U.S. Energy Agency To Invest $250 Million in Bioenergy Centers
Washington File Staff Writer
Washington – The U.S. Department of Energy (DOE) will spend $250 million to establish and operate two new bioenergy research centers to accelerate basic research in developing cellulosic ethanol and other fuels derived from plant byproducts, called biofuels, DOE Secretary Samuel Bodman announced August 2.
Cellulose is plant fiber that forms the main constituent of the cell wall in most plants, and is important in manufacturing products such as paper, textiles, pharmaceuticals and explosives.
“This is an important step toward our goal of replacing 30 percent of transportation fuels with biofuels by 2030,” Bodman said.
The centers’ mission, he added, “is to accelerate research that leads to breakthroughs in basic science to make biofuels a cost-effective alternative to fossil fuels.”
The work the centers will do, said DOE Undersecretary for Science Raymond Orbach, during an August 2 press briefing, “is an attempt to mimic what nature does but in a more efficient way and on a scale where it can make a major difference to the transportation fuels in this country.”
DOE is making the announcement now to solicit proposals from would-be operators of the centers. The agency will accept applications for the funding until February 1, 2007, with the winners to be announced in about a year after evaluation of the proposals by scientific peer review. The centers are expected to begin work in 2008 and will be fully operational by 2009.
DOE’s Office of Science will provide $25 million in the first year to establish each center and up to $25 million per year for the next four years to support each center’s operations - for a total award of up to $125 million per center.
The centers’ mission will be to conduct systems biology research on microbes and plants to harness nature’s powerful mechanisms for producing energy from sunlight.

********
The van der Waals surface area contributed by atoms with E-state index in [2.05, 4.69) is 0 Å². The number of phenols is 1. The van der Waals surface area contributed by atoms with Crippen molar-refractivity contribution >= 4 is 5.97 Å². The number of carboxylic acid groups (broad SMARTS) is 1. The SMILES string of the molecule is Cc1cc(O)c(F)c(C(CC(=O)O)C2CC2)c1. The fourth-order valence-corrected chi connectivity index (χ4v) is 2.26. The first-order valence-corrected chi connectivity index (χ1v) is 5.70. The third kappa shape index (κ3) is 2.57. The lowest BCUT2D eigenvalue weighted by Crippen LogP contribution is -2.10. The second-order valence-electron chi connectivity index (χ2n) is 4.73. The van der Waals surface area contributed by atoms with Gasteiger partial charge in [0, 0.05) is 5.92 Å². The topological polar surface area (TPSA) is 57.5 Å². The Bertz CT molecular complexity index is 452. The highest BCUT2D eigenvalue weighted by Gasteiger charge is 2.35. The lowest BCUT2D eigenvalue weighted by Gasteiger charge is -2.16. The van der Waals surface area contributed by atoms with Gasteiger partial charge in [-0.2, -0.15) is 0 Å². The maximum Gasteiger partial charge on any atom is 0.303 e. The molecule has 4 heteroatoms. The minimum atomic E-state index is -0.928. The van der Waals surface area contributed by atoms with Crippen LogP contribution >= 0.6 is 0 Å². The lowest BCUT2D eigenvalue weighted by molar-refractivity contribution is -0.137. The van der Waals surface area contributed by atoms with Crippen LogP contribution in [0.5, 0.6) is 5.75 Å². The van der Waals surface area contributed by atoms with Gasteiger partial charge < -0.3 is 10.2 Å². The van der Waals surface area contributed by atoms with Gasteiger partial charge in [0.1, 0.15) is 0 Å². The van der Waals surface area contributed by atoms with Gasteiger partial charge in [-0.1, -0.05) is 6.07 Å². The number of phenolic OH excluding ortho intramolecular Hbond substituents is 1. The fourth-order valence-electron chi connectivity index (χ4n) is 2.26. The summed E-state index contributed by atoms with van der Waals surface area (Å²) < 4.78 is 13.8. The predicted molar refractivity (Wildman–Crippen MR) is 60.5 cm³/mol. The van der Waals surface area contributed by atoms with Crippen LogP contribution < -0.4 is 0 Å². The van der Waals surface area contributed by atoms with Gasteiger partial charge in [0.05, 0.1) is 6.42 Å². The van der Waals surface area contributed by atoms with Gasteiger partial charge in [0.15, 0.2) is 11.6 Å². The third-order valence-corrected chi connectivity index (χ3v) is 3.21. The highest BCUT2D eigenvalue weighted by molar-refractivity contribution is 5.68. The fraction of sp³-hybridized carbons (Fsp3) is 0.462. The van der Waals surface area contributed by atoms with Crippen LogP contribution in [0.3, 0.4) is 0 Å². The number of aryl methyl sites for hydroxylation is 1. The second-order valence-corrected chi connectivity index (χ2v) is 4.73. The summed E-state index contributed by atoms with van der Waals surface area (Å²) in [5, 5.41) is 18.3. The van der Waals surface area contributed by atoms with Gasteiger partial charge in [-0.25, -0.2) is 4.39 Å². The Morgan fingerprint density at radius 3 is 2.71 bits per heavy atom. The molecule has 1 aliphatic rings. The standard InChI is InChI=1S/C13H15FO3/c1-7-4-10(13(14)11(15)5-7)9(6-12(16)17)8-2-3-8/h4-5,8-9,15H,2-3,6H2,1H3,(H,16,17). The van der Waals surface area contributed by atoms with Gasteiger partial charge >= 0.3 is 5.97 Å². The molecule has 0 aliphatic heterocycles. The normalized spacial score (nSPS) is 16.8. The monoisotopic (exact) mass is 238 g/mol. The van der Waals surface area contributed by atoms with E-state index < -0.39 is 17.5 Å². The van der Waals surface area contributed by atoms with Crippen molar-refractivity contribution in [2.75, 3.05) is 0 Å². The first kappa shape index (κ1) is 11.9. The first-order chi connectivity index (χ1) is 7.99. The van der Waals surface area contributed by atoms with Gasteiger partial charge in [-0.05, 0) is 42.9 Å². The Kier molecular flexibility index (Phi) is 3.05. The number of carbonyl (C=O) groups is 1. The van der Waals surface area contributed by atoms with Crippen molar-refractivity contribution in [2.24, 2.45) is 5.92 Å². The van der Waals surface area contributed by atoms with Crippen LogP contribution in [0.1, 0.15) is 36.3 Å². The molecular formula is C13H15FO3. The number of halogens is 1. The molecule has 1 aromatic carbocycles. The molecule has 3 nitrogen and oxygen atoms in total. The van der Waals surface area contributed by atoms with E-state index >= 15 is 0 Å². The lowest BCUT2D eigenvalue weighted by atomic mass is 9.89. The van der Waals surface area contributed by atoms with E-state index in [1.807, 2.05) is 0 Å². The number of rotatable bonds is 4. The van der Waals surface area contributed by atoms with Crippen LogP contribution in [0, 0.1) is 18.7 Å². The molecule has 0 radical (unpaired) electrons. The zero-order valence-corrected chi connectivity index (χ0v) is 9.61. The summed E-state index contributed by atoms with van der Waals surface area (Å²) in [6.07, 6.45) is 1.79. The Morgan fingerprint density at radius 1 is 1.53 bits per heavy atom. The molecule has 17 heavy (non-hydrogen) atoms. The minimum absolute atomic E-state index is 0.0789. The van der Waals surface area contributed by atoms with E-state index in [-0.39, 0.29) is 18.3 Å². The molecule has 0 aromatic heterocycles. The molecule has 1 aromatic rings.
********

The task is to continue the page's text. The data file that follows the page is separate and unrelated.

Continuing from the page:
A major focus will be on understanding how to re-engineer biological processes for more efficient conversion of cellulose into ethanol, a substitute for gasoline.
FUEL FROM PLANTS
Fifteen billion liters of ethanol have been produced so far in 2006 in the United States, mainly from corn.
The 2005 Energy Policy Act, which calls for new programs to improve the technology and reduce the cost of biofuels production, requires that by 2012, at least 28.4 billion liters per year of renewable fuel be blended into the U.S. fuel supply.
To meet these goals, future biofuels production will have to use more diverse feedstocks, including cellulosic materials such as agricultural residues, grasses and other inedible plants.
Universities, national laboratories, nonprofit organizations and private firms are eligible to compete for an award to establish and operate a center.
DOE began supporting research on microbes and microbial communities in 2000 to tap microorganisms’ powerful and diverse capabilities to produce renewable energy, clean up the environment and manage atmospheric carbon.
Since initiating the Human Genome Project in 1986, DOE has played a major role in advancing modern biotechnology. The department’s recent research on microbes for energy production builds on those advances.
A fact sheet (PDF, 2 pages) on the bioenergy research centers is available on the DOE Web site.
More information on energy policy issues is available in the Energy Policy Archive.